6. #6 Abby
    May 7, 2009

    Hm, reaction time changed.. what about accuracy? Were people just as accurate just slower? Or was there no difference?

  7. #7 TLP
    May 7, 2009

    Joe is an effin r-tard and Michelle is a manipulative bitch.

  8. #8 cm
    May 7, 2009

    A request: please don’t use QuickTime videos. As a non-Mac user, I’ve always found QuickTime to be a pain, and so I don’t see any of the QuickTime videos you post.

    How about just Flash?

  9. #9 JLK
    May 7, 2009

    @Kevin H – Actually, more recent research on attraction has shown that symmetry is NOT in fact that major component in attractiveness. It’s actually averageness. If you take a bunch of faces and use the averages of the different feature dimensions to create a new face, that new face is rated is significantly more attractive than one with symmetrical features.

  10. #10 Hannes Minkema
    May 7, 2009

    You wrote that the difference in reaction time was ‘significant’. Although relevant, significance is not the most important statistic result from experimental research. It is possible to qualify any group difference as statistically significant, if you choose a large enough sample of observations.

    Therefore, I reccommend that whenever you write that groups differences are statistically significant, you add the effect size (according to Cohen).

    I believe the effect size in this experiment is particularly low, based on my guess as concerns the standard deviation of the measures (which you also neglect to mention). A differenc in mean reaction time of only 10 milliseconds is even smaller in the perspective of a (pooled) standard deviation of 50 or more milliseconds.

  11. #11 FhnuZoag
    May 7, 2009

    Would it be possible for you to offer future videos in formats other than quicktime? There’s various free apps out there that convert videos, and it’d be helpful if other formats were offered, if it isn’t too inconvenient for you guys to do so, anyways.

  12. #12 Kevin
    May 7, 2009

    Guys can and regularly do fail to notice a pretty face. Usually that is because the face is set above some well exhibited cleavage.

  13. #13 Kevin H
    May 7, 2009

    @JLK hmm, didn’t know that. Although it seems to me the two would be highly correlated. I can’t imagine creating a merged image of 100-200 people and not having it be symmetrical.

    However, the argument still stands, if slightly modified. Average faces should also be at the center of the ‘tuning curve’ for face perception, and therefore might give a stronger face signal that other faces.

  14. #14 Jake
    May 7, 2009

    Aha! I am justified!

  15. #15 Mark Tyrrell
    May 8, 2009

    I recall reading a study which claimed that after watching a news broadcast given by a young pretty faced woman men recall much less of the actual content of the news than when it is given by a man or plainer woman.

    And as for the Italian female naked weather forecasters well forget knowing whether you need that brolly or now :/

  16. #16 Rachael
    May 8, 2009

    Neat study but the Joe and Michelle story really sucks! Did we have to go with such unflattering and sexist stereotypes?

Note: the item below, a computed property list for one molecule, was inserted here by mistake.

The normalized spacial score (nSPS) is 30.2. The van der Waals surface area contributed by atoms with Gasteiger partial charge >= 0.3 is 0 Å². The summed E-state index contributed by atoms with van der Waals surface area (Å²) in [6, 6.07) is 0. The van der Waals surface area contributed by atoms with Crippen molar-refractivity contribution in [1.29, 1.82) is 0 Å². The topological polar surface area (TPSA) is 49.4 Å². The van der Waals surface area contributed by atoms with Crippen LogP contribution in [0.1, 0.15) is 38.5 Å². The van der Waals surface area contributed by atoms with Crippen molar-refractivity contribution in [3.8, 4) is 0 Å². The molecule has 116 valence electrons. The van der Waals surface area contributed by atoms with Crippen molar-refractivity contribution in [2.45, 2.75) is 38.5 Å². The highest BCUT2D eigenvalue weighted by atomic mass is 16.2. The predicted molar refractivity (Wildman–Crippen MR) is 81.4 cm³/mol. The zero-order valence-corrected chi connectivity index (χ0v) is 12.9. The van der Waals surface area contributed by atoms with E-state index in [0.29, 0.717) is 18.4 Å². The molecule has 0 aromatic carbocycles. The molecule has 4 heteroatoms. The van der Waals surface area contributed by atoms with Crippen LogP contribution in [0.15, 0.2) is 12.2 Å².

17. #17 ObsessiveMathsFreak
    May 8, 2009

    You can replace attractive faces with iPhones or similar gadgets, or bigs wads of money, or some delicious meal, or a cute pet or quiet baby. People get distracted. It’s only when they get distracted by things like attractive faces that others notice.

    Think of the last meal you had with someone. How many times did they glance away at something else, excluding any models that passed by. If the answer is zero or a very small number, then do you mean to say that you held their rapt and undivided attention for 20+ minutes?

  18. #18 julie
    May 8, 2009

    Seriously: If you’re sufficiently attracted to a person to want to be married to that person, it means you’re capable of being very strongly attracted to people of that sex. Why should anyone, male or female, het or otherwise, be offended when his or her mate notices that someone else is attractive?

    I’m emphatically not referring to people who play head games by making unflattering comparisons of the SO to someone else — just the idea that we all look, and that doesn’t mean we touch.

  19. #19 Bob
    May 8, 2009

    There’s another possibility: Humans glance at everyone who walks by. But we only notice our partner’s glance when it is at a potential rival. Joe glances at the guy with the really bad toupee, but Michelle doesn’t notice because he is not a rival. Same when Joe glances at the waiter to see if their food is coming. Joe doesn’t notice if Michelle glances when a woman in a bright red coat who just came in. But he does notice when she looks at the hunk who walks by.

  20. #20 James
    May 8, 2009

    The flaw in this, as others have mentioned, is that it’s not the face. (Nor, at least in my case, is it the cleavage.) If, as in this scenario, I’m distracted by a person, male or female, walking by, I’ll take in a great many details – general body shape, position, manner of movement, etc – and may well redirect attention away long before ever looking at the face.

  21. here was no significant different in reaction time between the unattractive face and the box

    I shall hereon refer to ugly people as ‘boxfaced’

  22. #22 beebeeo
    May 9, 2009

    Rachael: …Joe and Michelle story really sucks! Did we have to go with such unflattering and sexist stereotypes?”

    Maybe someone here can help me with this.
    What exactly is sexist about this story?

  23. #23 Jacko
    May 9, 2009

    I hope that bar graph is not representative of the study. If it is, then we can’t conclude anything, since there is no indication of variability. Speculating about Joe and Michelle is even more absurd.

    Please, at least try to blog about real science.

  24. #24 Despard
    May 9, 2009

    Jacko, I suspect that in the actual paper the graphs do have error bars on them and statistics to back up the claim. I’d look but it’s behind a paywall and I’m not at work right now. And Joe and Michelle are an example of where this effect might actually happen, and why it’s an interesting thing to investigate.

    Science is about explaining things that happen in the world. On that basis this is about as close to real science as you can get. :-)

  25. #25 Jacko
    May 9, 2009

    Despard,